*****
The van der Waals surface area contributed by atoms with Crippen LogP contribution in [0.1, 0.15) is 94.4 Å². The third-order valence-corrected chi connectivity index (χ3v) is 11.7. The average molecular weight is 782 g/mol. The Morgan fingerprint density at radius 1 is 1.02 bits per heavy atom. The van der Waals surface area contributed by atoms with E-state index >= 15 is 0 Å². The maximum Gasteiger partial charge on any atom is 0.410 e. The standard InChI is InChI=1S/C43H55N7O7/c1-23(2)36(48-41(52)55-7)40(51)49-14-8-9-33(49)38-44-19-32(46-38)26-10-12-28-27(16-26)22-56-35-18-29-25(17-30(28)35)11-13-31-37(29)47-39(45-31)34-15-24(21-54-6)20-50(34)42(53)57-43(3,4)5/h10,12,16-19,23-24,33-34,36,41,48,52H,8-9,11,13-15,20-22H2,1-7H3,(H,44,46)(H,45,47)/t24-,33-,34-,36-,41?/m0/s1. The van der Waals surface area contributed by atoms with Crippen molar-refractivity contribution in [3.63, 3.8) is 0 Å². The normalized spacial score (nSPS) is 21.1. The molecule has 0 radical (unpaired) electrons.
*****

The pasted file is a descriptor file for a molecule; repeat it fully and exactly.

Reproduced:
The van der Waals surface area contributed by atoms with Crippen LogP contribution in [0.1, 0.15) is 94.4 Å². The third-order valence-corrected chi connectivity index (χ3v) is 11.7. The average molecular weight is 782 g/mol. The Morgan fingerprint density at radius 1 is 1.02 bits per heavy atom. The van der Waals surface area contributed by atoms with E-state index >= 15 is 0 Å². The maximum Gasteiger partial charge on any atom is 0.410 e. The standard InChI is InChI=1S/C43H55N7O7/c1-23(2)36(48-41(52)55-7)40(51)49-14-8-9-33(49)38-44-19-32(46-38)26-10-12-28-27(16-26)22-56-35-18-29-25(17-30(28)35)11-13-31-37(29)47-39(45-31)34-15-24(21-54-6)20-50(34)42(53)57-43(3,4)5/h10,12,16-19,23-24,33-34,36,41,48,52H,8-9,11,13-15,20-22H2,1-7H3,(H,44,46)(H,45,47)/t24-,33-,34-,36-,41?/m0/s1. The van der Waals surface area contributed by atoms with Crippen molar-refractivity contribution in [3.63, 3.8) is 0 Å². The normalized spacial score (nSPS) is 21.1. The molecule has 0 radical (unpaired) electrons.